Three secrets of the one-minute manager. (Management of an Accounting Practice)by Blanchard, Kenneth
The First Secret: One-Minute Goals. All good performance starts with clear goals. If you don't know where you are going, any road will get you there. This is about as fundamental as God, mother and apple pie. If we were going to improve the performance of people all over this country, the simplest and easiest way would be to make sure people have clear goals.
I had breakfast recently with Lou Holtz, the head coach for Notre Dame. Holtz showed me a little book he had for himself and for each of his players where everyone sets individuals goals in addition to some team goals each season. I asked him why he used these books and he responded, "Of all my experiences in managing people, the power of goal setting is the most incredible."
It is amazing how often people are told about the power of goal setting, yet how few times there is agreement between what a person says their job involves and what their manager says it involves. Goals still tend to be set in organizations after someone does something wrong or doesn't do what is expected. Then the goal is made clear.
The secret of One-Minute Goals is simply to agree on your goals upfront so that you know what good behavior looks like. Make sure you write out each of your goal on a single sheet of paper or index card. Limit the number of goals to three to five. Identify what the present level of performance is on each goal and then what level is desired. The discrepancy between the actual and the desired goal becomes the area for improvement. Choose a deadline for reaching that new level. Make several copies of your goals for home and work so you can refer to them daily. Look at your goals, then look at your behavior and see if your behavior matches your goals.
The Second Secret: One-Minute Praisings. Of all the things I've taught over the years, I can't say enough about the importance of praising. The key to developing people will always be to concentrate on catching them doing something right instead of something wrong. Yet most people are still managed by being basically left alone until they make a mistake that's noticeable and then their boss criticizes them. I call that a "leavealone zap" management style or "Sea gull management." Sea gull managers fly in, make a lot of noise, dump on everyone, and then fly out.
Tell people upfront that you are going to let them know how they are doing. Then there are three main things you need to emphasize with praisings. First, be immediate. Don't save praisings for a holiday. Second, be specific. Just saying to someone, "good job," is nice but it is not very helpful because they do not know specifically what is good so that they could do it again. Third, share your feelings about their work. Tell people how good you feel about what they did that was right, and how it helps the organization and the other people who work there. Stop for a moment of silence to let them enjoy "feeling" how good you feel. End with a reaffirmation and encourage them to keep up the good work.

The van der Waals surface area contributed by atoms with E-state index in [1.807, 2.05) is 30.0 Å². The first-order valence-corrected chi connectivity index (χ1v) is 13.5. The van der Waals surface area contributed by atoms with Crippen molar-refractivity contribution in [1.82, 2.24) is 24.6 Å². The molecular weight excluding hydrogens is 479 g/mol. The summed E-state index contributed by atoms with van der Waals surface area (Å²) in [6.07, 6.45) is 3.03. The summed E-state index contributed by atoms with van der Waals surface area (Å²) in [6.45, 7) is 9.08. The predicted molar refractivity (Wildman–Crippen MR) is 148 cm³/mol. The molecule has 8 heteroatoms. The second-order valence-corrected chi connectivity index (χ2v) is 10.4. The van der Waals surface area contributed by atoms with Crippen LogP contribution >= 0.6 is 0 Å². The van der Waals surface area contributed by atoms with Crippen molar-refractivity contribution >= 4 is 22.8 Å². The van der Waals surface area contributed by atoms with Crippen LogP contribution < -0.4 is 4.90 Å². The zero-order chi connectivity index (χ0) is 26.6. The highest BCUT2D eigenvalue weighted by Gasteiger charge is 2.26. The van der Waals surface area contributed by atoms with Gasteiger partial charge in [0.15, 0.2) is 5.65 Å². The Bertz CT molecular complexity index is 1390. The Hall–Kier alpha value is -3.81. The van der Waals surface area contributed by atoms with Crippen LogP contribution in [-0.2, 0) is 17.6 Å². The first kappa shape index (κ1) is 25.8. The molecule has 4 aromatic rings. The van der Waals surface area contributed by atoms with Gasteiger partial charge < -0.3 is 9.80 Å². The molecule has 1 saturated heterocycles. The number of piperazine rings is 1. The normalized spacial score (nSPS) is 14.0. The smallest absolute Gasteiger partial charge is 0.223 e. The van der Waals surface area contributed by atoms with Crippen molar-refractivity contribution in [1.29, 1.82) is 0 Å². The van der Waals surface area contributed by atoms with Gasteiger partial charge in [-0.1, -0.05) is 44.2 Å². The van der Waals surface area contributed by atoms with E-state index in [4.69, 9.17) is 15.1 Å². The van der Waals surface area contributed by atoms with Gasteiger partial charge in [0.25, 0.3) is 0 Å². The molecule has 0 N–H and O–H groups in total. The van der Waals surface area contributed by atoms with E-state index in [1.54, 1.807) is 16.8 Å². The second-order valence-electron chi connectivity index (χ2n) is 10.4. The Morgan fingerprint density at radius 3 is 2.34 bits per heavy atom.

Remember to praise progress even if it is only approximately right. Perfect behavior is a journey that happens one step at a time. A manager's job is to manage the progress toward the goal. A good manager thus constantly looks for opportunities to praise progress or to redirect.
The Third Secret: One-Minute Reprimands. What do you do when people do not perform well or make limited or no progress toward their goals? You have to hold them accountable.
The first alternative for poor performance should be redirection, which means going back to goal setting trying to find out what went wrong and getting them back on track. Never reprimand or punish a learner -- you'll immobilize them. If you are dealing with somebody who knows better, who as performed a similar task well in the past, then a One-Minute Reprimand might be appropriate.
Tell people beforehand that you are going to let them know -- in no uncertain terms how they are doing. Reprimand people immediately. Tell people exactly how you feel about what they did wrong. Pause to help your transition from your feelings to set-up the last and probably the most important part of a reprimand: reaffirmation. Reaffirm that you think well of them but not of their performance in this situation. Your intent is to get them back on course, not to try to make them feel badly. Remind them how much you value them. Realize that when the reprimand is over, it's over.
One of my favorite statements of late is from Dan Ferguson, chairman of the board of the Newell Company, a billion dollar manufacturing company in the home supply field. He told me he is most effective as a manager when he thinks of himself as the sixth man on a basketball team. When they want to call him into the game he is happy to play, but if they don't need him he is also happy to stay on the sidelines and cheer.
To me, the Three Secrets can help you be the coach in the workplace, at home or on the playing field. Share the secrets with your people, use them as needed and get your people to use them as well. You'll all perform better as a result.
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